Companies spending billions to have AI answer calls
In a drive to replace human call center workers with AI chatbots, companies will invest $2 billion globally this year alone. It could save them up to $80 billion by 2026.
According to Gartner, a consultancy firm, one in 10 caller interactions will be automated by 2026, an increase from 1.6% today.
It said that a push to replace humans with AI conversationalists – in the form of voice bots, chatbots, or a mixture of both – would intensify in the coming years.
Gartner estimates that there are 17 million people employed as call center agents worldwide. However, companies still face labor shortages – which the company says is a driving force behind the increasing demand for automation.
“Many organizations are challenged by agent staff shortages and the need to curtail labor expenses, which can represent up to 95% of contact center costs,” Daniel O’Connell, VP analyst at Gartner, said.
He added: “Conversational AI makes agents more efficient and effective while also improving the customer experience.”
Many of those who had a machine answer their call or a chatbot reply to their inquiry might disagree. Quality of a conversation aside, automating customer identification alone could mean talking to an AI would take up to a third less time than it would with a human agent, Gartner said while acknowledging that the technology is “still maturing.”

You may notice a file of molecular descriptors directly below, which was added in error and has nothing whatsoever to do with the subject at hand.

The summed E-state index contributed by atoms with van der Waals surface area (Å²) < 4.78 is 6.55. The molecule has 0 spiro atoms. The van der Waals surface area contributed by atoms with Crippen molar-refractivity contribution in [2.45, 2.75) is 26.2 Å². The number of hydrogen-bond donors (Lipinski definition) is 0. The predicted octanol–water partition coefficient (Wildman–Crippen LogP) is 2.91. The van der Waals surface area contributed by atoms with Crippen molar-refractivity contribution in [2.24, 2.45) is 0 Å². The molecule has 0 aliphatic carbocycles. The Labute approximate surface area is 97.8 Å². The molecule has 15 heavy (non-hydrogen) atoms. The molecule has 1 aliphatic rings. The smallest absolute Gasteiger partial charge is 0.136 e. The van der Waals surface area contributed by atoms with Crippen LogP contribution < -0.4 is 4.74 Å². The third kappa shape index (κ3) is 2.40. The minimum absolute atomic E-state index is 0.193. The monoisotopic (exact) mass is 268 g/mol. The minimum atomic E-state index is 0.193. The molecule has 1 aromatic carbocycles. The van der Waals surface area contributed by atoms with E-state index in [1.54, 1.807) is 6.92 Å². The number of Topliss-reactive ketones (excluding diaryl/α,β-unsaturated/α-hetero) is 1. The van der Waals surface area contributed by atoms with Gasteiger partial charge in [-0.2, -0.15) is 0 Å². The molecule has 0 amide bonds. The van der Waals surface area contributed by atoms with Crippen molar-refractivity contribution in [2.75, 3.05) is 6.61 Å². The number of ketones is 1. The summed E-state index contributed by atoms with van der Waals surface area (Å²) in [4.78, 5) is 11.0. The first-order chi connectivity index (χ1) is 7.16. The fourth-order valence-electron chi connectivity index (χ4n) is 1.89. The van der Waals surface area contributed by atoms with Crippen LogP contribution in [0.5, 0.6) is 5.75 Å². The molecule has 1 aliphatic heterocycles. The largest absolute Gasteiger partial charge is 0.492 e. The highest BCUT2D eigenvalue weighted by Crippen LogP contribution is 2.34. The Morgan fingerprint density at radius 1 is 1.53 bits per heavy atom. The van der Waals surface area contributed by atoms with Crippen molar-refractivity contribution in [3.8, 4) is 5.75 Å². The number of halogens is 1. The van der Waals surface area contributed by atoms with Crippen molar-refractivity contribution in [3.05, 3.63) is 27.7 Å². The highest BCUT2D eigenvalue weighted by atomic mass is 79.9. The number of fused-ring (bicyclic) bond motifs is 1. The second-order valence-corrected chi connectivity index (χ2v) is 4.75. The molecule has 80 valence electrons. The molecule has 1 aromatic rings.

Large companies with over 2,500 agents and necessary technical resources are expected to lead the way in automation.
“Implementing conversational AI requires expensive professional resources in areas such as data analytics, knowledge graphs, and natural language understanding,” O’Connell said.
“Once built, the conversational AI capabilities must be continuously supported, updated, and maintained, resulting in additional costs,” he added.
It might seem like a small consolation to workers about to have their jobs replaced by the machine, but some humans will still have a job to do – for now. It just would not include answering calls.
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